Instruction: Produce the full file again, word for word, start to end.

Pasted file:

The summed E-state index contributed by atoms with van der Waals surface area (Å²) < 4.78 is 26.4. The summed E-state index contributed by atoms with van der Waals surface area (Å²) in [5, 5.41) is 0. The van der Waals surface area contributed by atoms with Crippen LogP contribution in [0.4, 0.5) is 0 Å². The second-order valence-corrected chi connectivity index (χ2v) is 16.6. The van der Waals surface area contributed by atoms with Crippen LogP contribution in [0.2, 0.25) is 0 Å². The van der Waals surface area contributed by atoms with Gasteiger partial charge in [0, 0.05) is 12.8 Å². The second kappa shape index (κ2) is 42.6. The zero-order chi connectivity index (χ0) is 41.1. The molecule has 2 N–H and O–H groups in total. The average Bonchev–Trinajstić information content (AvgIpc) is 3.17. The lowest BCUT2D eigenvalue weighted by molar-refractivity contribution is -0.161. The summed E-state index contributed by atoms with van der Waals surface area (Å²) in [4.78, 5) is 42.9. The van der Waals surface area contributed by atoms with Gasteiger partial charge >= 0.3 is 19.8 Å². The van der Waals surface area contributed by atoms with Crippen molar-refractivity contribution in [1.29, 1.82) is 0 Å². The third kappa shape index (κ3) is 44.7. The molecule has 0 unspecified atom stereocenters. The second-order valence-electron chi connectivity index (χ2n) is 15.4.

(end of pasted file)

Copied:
The summed E-state index contributed by atoms with van der Waals surface area (Å²) < 4.78 is 26.4. The summed E-state index contributed by atoms with van der Waals surface area (Å²) in [5, 5.41) is 0. The van der Waals surface area contributed by atoms with Crippen LogP contribution in [0.4, 0.5) is 0 Å². The second-order valence-corrected chi connectivity index (χ2v) is 16.6. The van der Waals surface area contributed by atoms with Crippen LogP contribution in [0.2, 0.25) is 0 Å². The van der Waals surface area contributed by atoms with Gasteiger partial charge in [0, 0.05) is 12.8 Å². The second kappa shape index (κ2) is 42.6. The zero-order chi connectivity index (χ0) is 41.1. The molecule has 2 N–H and O–H groups in total. The average Bonchev–Trinajstić information content (AvgIpc) is 3.17. The lowest BCUT2D eigenvalue weighted by molar-refractivity contribution is -0.161. The summed E-state index contributed by atoms with van der Waals surface area (Å²) in [4.78, 5) is 42.9. The van der Waals surface area contributed by atoms with Gasteiger partial charge >= 0.3 is 19.8 Å². The van der Waals surface area contributed by atoms with Crippen molar-refractivity contribution in [1.29, 1.82) is 0 Å². The third kappa shape index (κ3) is 44.7. The molecule has 0 unspecified atom stereocenters. The second-order valence-electron chi connectivity index (χ2n) is 15.4.